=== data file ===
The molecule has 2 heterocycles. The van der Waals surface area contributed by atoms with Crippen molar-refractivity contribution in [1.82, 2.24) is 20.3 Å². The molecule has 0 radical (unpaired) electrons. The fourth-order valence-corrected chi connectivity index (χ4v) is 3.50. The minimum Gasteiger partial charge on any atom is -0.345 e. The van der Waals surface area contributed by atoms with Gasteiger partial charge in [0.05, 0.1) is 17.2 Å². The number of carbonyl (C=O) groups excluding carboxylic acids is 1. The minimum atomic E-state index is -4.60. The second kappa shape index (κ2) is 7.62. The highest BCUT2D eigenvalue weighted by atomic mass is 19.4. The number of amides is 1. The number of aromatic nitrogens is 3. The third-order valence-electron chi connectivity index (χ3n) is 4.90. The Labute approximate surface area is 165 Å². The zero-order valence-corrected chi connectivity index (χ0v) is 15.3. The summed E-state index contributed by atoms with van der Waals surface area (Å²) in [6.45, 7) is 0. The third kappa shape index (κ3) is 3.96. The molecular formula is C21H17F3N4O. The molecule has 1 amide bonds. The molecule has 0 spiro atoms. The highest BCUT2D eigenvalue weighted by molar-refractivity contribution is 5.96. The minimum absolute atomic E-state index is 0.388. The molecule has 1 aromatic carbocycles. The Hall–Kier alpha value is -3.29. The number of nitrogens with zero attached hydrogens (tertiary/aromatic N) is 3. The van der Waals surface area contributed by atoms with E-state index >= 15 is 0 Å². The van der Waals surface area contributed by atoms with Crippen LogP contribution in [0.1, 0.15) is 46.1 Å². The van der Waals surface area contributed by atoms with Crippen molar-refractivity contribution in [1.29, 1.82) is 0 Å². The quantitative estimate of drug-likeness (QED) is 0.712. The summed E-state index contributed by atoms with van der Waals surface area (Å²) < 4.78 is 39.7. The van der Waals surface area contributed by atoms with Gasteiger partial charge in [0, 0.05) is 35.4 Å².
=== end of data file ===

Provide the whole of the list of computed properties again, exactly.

The molecule has 2 heterocycles. The van der Waals surface area contributed by atoms with Crippen molar-refractivity contribution in [1.82, 2.24) is 20.3 Å². The molecule has 0 radical (unpaired) electrons. The fourth-order valence-corrected chi connectivity index (χ4v) is 3.50. The minimum Gasteiger partial charge on any atom is -0.345 e. The van der Waals surface area contributed by atoms with Gasteiger partial charge in [0.05, 0.1) is 17.2 Å². The number of carbonyl (C=O) groups excluding carboxylic acids is 1. The minimum atomic E-state index is -4.60. The second kappa shape index (κ2) is 7.62. The highest BCUT2D eigenvalue weighted by atomic mass is 19.4. The number of amides is 1. The number of aromatic nitrogens is 3. The third-order valence-electron chi connectivity index (χ3n) is 4.90. The Labute approximate surface area is 165 Å². The zero-order valence-corrected chi connectivity index (χ0v) is 15.3. The summed E-state index contributed by atoms with van der Waals surface area (Å²) in [6.45, 7) is 0. The third kappa shape index (κ3) is 3.96. The molecular formula is C21H17F3N4O. The molecule has 1 amide bonds. The molecule has 0 spiro atoms. The highest BCUT2D eigenvalue weighted by molar-refractivity contribution is 5.96. The minimum absolute atomic E-state index is 0.388. The molecule has 1 aromatic carbocycles. The Hall–Kier alpha value is -3.29. The number of nitrogens with zero attached hydrogens (tertiary/aromatic N) is 3. The van der Waals surface area contributed by atoms with E-state index >= 15 is 0 Å². The van der Waals surface area contributed by atoms with Crippen LogP contribution in [0.1, 0.15) is 46.1 Å². The van der Waals surface area contributed by atoms with Crippen molar-refractivity contribution in [1.29, 1.82) is 0 Å². The quantitative estimate of drug-likeness (QED) is 0.712. The summed E-state index contributed by atoms with van der Waals surface area (Å²) < 4.78 is 39.7. The van der Waals surface area contributed by atoms with Gasteiger partial charge in [0, 0.05) is 35.4 Å².